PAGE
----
On 25 August 2010, the UN Secretary-General published a report at the behest of the UN Security Council (UNSC), on the available options ‘to further the aim of prosecuting and imprisoning persons responsible for acts of piracy and armed robbery at sea off the coast of Somalia.’ This report can be seen as a summary of a debate that was started in 2009 within the confines of the Contact Group on Piracy off the Coast of Somalia.
By Kenneth Manusama
When it comes to piracy, states whose sophisticated navies patrol the Indian Ocean seem stuck between not wanting to deal with Somalia itself and not wanting to prosecute pirates domestically. The international legal regime on piracy offers a definition, the exceptional authority to stop and seize vessels on the high seas, and provides for universal jurisdiction, i.e. the authority for any state to prosecute acts of piracy.
Yet, states are not obligated to prosecute and states mostly decline to do so for various reasons. In 2009, as the number of piracy incidents continued to rise, international efforts focused first on domestic prosecutions by all states and secondly on prosecution by states in the region resulting in controversial transfer agreements between most prominently the EU and Kenya (and later the Seychelles).
In time, the capacity Kenya to absorb and prosecute transferred pirates came under severe strain, however. The Netherlands, Russia and Germany therefore argued in favour of an international mechanism to prosecute pirates, based on the existing legal regime.
The options for prosecuting pirates discussed in the report, can be put into two categories, namely prosecution by regional states and international prosecution. With regard to the latter, the options are based on the existing models for international criminal trials, namely the ICC, ICTY and Sierra Leone tribunal.
An international tribunal would provide uniformity in terms of procedure, punishment and interpretation of the legal regime as well as the proper treatment of those suspected of piracy. Yet, it will consume a lot of time to bridge the many political and legal disagreements that do exist over piracy and how any tribunal should operate, whether the tribunal is established by treaty or by UNSC resolution.
Arguably that time is not available, and many states do not want to see another Chapter VII UNSC resolution establishing an international body. More fundamentally, States argue that international prosecution should be reserved for the most serious crimes (genocide etc.), which piracy is arguably not. With only Russia arguing in favour, an international tribunal does not seem likely.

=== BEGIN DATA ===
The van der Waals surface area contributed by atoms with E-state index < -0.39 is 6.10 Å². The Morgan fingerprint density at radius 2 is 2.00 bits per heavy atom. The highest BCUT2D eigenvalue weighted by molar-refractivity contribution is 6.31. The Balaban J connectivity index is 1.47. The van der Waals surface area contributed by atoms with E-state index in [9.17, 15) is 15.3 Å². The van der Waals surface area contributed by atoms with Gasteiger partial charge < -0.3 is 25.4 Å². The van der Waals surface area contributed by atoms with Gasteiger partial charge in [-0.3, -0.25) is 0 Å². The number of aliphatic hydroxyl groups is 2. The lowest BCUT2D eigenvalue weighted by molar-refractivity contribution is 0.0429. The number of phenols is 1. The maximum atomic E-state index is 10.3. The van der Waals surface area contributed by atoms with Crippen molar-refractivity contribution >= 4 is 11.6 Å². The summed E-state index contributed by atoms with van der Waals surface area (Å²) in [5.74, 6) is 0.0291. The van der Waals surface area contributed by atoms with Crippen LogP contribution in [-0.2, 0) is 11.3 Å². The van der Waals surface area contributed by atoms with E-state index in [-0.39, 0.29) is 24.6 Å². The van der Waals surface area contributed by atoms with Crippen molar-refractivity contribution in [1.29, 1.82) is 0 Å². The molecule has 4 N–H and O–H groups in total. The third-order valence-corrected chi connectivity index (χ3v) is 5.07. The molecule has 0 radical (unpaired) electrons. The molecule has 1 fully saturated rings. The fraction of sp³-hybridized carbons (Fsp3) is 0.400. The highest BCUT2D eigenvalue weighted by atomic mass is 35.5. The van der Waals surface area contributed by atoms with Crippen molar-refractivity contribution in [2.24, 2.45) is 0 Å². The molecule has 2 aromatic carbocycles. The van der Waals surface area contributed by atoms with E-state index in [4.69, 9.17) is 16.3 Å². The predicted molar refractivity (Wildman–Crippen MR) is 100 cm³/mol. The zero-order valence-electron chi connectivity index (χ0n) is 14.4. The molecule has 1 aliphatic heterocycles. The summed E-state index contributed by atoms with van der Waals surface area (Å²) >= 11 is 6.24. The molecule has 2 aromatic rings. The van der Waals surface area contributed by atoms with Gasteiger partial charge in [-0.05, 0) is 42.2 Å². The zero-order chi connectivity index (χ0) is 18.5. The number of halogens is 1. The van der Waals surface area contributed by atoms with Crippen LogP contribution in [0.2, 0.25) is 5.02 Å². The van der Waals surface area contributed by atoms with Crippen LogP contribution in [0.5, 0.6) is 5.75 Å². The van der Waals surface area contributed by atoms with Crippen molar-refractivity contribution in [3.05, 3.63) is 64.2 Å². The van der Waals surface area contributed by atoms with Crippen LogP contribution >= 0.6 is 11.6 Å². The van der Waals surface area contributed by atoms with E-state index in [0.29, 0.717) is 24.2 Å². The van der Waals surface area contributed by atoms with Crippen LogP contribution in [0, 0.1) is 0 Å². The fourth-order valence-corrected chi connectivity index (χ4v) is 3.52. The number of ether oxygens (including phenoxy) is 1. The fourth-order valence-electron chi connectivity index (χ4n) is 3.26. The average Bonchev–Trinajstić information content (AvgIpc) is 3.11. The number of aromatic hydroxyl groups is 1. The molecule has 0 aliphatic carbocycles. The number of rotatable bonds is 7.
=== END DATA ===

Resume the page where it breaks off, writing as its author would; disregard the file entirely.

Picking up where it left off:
The domestic prosecution by regional states, with international assistance, is first of all an expression of the view that piracy is a regional problem, and that for political, legal and cultural reasons, Somali pirates should be tried and held in the region. The options discussed in the report focus on practical issues, making domestic prosecutions possible and effective.
Option 1 in the report reflects already ongoing international efforts to build the capacity of the regional states to prosecute, in particular Kenya. Through international funding and technical assistance, piracy prosecutions can be placed outside the domestic legal system and within new and separate facilities.
As in Kenya, option 2 contemplates a Somali court that sits in the territory of another regional State, which is sympathetic, but not feasible in the ultimate failed State and because of regional animosities.
The third and fourth options follow the example of the Bosnian War Crimes Chamber, in which a special Chamber within the national system is created and specifically geared towards prosecuting specific crimes, thereby lessening the burden on the regular system. The Bosnian example is not well known, but is highly (cost) effective.
The issue of piracy will not be solved in any court of law, but rather in Somalia itself. The assistance of the international community for regional States should nevertheless be welcomed as the only feasible option that has benefits for all involved.